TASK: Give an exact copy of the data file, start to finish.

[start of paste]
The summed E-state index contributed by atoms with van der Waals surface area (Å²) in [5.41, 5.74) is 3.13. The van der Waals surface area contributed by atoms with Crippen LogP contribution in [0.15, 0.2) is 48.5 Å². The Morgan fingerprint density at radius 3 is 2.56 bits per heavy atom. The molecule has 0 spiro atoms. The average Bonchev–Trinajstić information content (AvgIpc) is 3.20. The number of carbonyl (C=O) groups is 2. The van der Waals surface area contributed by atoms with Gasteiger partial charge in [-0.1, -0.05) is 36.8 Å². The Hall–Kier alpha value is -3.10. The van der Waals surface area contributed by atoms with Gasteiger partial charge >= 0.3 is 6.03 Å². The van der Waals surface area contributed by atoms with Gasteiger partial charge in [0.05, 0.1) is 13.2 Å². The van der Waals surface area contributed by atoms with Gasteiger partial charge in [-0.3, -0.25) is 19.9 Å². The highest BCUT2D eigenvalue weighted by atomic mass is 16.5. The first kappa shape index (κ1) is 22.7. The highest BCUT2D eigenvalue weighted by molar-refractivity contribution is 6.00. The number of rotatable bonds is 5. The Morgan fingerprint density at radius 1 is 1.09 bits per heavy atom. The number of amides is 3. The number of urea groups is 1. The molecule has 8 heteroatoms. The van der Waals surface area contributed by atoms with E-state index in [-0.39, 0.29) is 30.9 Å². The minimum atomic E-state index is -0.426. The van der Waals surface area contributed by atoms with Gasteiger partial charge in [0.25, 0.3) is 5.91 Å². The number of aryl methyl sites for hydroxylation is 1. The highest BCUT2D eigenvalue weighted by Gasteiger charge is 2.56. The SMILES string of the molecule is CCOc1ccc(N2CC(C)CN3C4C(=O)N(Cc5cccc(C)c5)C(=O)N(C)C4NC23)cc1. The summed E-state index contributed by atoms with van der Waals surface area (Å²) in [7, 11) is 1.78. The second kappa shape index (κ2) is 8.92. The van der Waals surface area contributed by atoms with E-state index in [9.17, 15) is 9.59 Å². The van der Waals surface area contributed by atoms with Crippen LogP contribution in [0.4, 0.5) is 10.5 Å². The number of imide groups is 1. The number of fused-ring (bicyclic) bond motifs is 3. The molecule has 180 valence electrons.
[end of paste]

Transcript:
The summed E-state index contributed by atoms with van der Waals surface area (Å²) in [5.41, 5.74) is 3.13. The van der Waals surface area contributed by atoms with Crippen LogP contribution in [0.15, 0.2) is 48.5 Å². The Morgan fingerprint density at radius 3 is 2.56 bits per heavy atom. The molecule has 0 spiro atoms. The average Bonchev–Trinajstić information content (AvgIpc) is 3.20. The number of carbonyl (C=O) groups is 2. The van der Waals surface area contributed by atoms with Gasteiger partial charge in [-0.1, -0.05) is 36.8 Å². The Hall–Kier alpha value is -3.10. The van der Waals surface area contributed by atoms with Gasteiger partial charge >= 0.3 is 6.03 Å². The van der Waals surface area contributed by atoms with Gasteiger partial charge in [0.05, 0.1) is 13.2 Å². The van der Waals surface area contributed by atoms with Gasteiger partial charge in [-0.3, -0.25) is 19.9 Å². The highest BCUT2D eigenvalue weighted by atomic mass is 16.5. The first kappa shape index (κ1) is 22.7. The highest BCUT2D eigenvalue weighted by molar-refractivity contribution is 6.00. The number of rotatable bonds is 5. The Morgan fingerprint density at radius 1 is 1.09 bits per heavy atom. The number of amides is 3. The number of urea groups is 1. The molecule has 8 heteroatoms. The van der Waals surface area contributed by atoms with E-state index in [-0.39, 0.29) is 30.9 Å². The minimum atomic E-state index is -0.426. The van der Waals surface area contributed by atoms with Gasteiger partial charge in [0.25, 0.3) is 5.91 Å². The number of aryl methyl sites for hydroxylation is 1. The highest BCUT2D eigenvalue weighted by Gasteiger charge is 2.56. The SMILES string of the molecule is CCOc1ccc(N2CC(C)CN3C4C(=O)N(Cc5cccc(C)c5)C(=O)N(C)C4NC23)cc1. The summed E-state index contributed by atoms with van der Waals surface area (Å²) in [7, 11) is 1.78. The second kappa shape index (κ2) is 8.92. The van der Waals surface area contributed by atoms with E-state index in [9.17, 15) is 9.59 Å². The van der Waals surface area contributed by atoms with Crippen LogP contribution in [0.4, 0.5) is 10.5 Å². The number of imide groups is 1. The number of fused-ring (bicyclic) bond motifs is 3. The molecule has 180 valence electrons.